As Chung stresses, the transnational adoption movement came to mean much more than the phenomenon itself, and it revealed adoption evangelists as major proponents of vast social, political, and economic change (141). Their contributions were consequential and sometimes counterproductive; they cultivated anti-racism while demonstrating paternalism and reinforced traditional gender norms while attempting to abolish them. In each of these depictions, Chung helpfully reminds us that at the center of the movement were the adoptees themselves, crossing into new surroundings with different-looking families and adjusting to a strange world that frequently saw them as exotic, heathens, enemies, and fundamentally other (10). To many Americans, these children were in desperate need of reshaping, civilizing, and saving. Amid renegotiating racial hierarchy, gender norms, and theological motives, Chung recognizes that the movement was and continues to be too big a burden to place on adoptees alone (157). Transnational children may have been the primary subjects, but they were given little to no choice in if and how they participated in their own advocacy and identity formation.
With this in mind, we might consider why Chung devotes most of her text to the stories of white Christian missionaries rather than the East Asian adoptees. Chung does not write about the adoption evangelists because of their virtue or importance to the movement (at least not necessarily); rather, she identifies them because of how they used their power—for better or worse—to shape congregations, institutions, and media in the service of transnational adoption. This is what makes Adopting for God so compelling and noteworthy. Not only does Chung provide us with comprehensive timelines and biographies of adoption evangelicals; even more importantly, Chung critically assesses the consequences of their actions, establishes a connection between history and current trends, and sheds light on rich intricacies of our Christian history that are not widely known and deserve our utmost attention. Adopting for God is a formative text for anyone interested in studying the legacy of the transnational adoption movement in the US, advancing the discipline of Christian missiology, or conducting comparative research of transnational adoption across other racial and ethnic contexts.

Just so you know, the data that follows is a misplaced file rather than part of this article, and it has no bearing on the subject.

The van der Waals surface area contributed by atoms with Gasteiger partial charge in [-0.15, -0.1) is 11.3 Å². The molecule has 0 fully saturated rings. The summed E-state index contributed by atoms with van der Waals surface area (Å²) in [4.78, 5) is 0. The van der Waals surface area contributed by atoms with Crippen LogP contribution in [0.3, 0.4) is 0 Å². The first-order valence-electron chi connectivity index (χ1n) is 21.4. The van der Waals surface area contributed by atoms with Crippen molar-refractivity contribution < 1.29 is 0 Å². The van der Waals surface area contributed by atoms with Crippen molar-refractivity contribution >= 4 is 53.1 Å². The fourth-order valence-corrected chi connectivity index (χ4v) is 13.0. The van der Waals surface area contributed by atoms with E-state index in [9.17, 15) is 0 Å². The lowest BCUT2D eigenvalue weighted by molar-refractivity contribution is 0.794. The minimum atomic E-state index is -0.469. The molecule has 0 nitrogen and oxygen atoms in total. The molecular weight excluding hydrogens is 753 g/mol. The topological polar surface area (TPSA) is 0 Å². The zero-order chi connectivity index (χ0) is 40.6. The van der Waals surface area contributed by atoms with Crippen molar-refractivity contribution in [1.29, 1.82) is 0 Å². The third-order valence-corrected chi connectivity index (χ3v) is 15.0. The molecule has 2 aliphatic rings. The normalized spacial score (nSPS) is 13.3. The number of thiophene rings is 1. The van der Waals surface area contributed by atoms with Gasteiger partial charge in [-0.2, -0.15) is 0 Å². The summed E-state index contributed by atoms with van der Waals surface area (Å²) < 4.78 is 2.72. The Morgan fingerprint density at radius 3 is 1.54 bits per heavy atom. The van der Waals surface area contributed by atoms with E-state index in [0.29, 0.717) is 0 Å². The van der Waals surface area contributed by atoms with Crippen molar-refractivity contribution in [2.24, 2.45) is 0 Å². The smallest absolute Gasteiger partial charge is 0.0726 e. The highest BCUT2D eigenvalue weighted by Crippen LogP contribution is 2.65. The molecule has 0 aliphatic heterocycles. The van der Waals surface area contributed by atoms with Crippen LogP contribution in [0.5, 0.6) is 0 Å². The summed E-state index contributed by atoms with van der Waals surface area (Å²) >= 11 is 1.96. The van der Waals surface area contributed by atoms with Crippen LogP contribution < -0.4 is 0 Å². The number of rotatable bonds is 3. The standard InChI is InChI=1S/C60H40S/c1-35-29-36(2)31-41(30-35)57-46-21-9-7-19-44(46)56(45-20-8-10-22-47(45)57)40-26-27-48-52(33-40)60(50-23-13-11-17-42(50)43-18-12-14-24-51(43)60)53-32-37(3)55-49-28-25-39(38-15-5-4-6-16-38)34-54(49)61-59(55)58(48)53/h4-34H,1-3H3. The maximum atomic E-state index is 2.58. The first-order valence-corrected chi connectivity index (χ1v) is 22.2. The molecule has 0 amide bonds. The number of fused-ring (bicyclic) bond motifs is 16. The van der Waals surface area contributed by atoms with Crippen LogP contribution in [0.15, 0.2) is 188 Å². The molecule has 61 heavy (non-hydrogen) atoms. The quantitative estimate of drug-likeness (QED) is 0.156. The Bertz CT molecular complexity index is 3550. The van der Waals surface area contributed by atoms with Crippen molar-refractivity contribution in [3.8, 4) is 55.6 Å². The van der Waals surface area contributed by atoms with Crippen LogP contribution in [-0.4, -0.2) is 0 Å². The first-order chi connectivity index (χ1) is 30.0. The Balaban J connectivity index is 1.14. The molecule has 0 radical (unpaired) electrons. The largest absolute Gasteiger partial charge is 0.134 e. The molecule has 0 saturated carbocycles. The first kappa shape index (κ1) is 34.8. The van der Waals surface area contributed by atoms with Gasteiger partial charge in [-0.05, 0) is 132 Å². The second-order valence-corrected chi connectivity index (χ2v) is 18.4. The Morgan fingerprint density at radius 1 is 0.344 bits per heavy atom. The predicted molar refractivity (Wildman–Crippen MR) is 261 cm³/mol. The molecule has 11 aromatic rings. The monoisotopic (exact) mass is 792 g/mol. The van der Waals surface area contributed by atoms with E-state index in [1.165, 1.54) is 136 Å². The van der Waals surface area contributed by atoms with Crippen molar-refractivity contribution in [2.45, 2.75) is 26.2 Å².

In addition to paving the way for future scholarship and research, Chung nudges transnational adoptees like me to share our own adoption narratives and reclaim our agency in spaces where it has often been denied. Taking our cues from fellow adoptees, we may better understand how visible aspects of culture—holidays, clothing, food—interact and inform invisible aspects of cultural identity—race, power, privilege. We may also seek the insight of adoptees regarding themes of belonging in ecclesial and academic discourse. Moreover, we can begin to imagine and strive for theologies and ministries that are by, for, and about transnational adoptees, and Chung equips us with the necessary historical framework to do just that.
Maci Sepp is the recruitment associate at Princeton Theological Seminary.
Date Of Review:
February 17, 2023
Soojin Chung is Assistant Professor in the Department of Practical Theology at Azusa Pacific University.